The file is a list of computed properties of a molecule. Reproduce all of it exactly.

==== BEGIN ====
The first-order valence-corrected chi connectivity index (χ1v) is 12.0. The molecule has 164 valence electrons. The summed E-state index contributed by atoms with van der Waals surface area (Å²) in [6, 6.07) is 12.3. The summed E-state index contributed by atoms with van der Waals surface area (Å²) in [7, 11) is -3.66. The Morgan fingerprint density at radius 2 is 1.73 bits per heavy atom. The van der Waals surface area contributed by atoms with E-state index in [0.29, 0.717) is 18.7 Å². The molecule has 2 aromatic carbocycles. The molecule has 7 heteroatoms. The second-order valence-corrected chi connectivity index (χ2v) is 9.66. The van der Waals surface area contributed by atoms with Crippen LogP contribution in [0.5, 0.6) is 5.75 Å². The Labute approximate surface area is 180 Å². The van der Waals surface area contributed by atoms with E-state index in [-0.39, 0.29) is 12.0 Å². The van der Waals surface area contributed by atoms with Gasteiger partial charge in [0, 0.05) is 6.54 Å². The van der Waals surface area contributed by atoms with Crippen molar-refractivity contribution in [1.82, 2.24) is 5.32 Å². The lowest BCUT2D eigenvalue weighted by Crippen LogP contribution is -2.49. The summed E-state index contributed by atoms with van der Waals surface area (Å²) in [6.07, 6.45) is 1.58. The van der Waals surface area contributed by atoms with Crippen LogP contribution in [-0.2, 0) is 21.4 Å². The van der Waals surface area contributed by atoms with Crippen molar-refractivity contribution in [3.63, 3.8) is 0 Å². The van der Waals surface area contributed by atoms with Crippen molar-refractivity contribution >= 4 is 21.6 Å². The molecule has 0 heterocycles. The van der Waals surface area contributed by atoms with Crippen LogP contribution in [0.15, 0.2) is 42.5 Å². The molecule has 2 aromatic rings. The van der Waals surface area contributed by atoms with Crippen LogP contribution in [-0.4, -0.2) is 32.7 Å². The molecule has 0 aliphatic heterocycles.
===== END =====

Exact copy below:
The first-order valence-corrected chi connectivity index (χ1v) is 12.0. The molecule has 164 valence electrons. The summed E-state index contributed by atoms with van der Waals surface area (Å²) in [6, 6.07) is 12.3. The summed E-state index contributed by atoms with van der Waals surface area (Å²) in [7, 11) is -3.66. The Morgan fingerprint density at radius 2 is 1.73 bits per heavy atom. The van der Waals surface area contributed by atoms with E-state index in [0.29, 0.717) is 18.7 Å². The molecule has 2 aromatic carbocycles. The molecule has 7 heteroatoms. The second-order valence-corrected chi connectivity index (χ2v) is 9.66. The van der Waals surface area contributed by atoms with Crippen LogP contribution in [0.5, 0.6) is 5.75 Å². The Labute approximate surface area is 180 Å². The van der Waals surface area contributed by atoms with E-state index in [-0.39, 0.29) is 12.0 Å². The van der Waals surface area contributed by atoms with Gasteiger partial charge in [0, 0.05) is 6.54 Å². The van der Waals surface area contributed by atoms with Crippen molar-refractivity contribution in [1.82, 2.24) is 5.32 Å². The lowest BCUT2D eigenvalue weighted by Crippen LogP contribution is -2.49. The summed E-state index contributed by atoms with van der Waals surface area (Å²) in [6.07, 6.45) is 1.58. The van der Waals surface area contributed by atoms with Crippen LogP contribution in [-0.2, 0) is 21.4 Å². The van der Waals surface area contributed by atoms with Crippen molar-refractivity contribution in [3.63, 3.8) is 0 Å². The van der Waals surface area contributed by atoms with Crippen molar-refractivity contribution >= 4 is 21.6 Å². The molecule has 0 heterocycles. The van der Waals surface area contributed by atoms with Crippen LogP contribution in [0.15, 0.2) is 42.5 Å². The molecule has 2 aromatic rings. The van der Waals surface area contributed by atoms with Crippen LogP contribution in [-0.4, -0.2) is 32.7 Å². The molecule has 0 aliphatic heterocycles.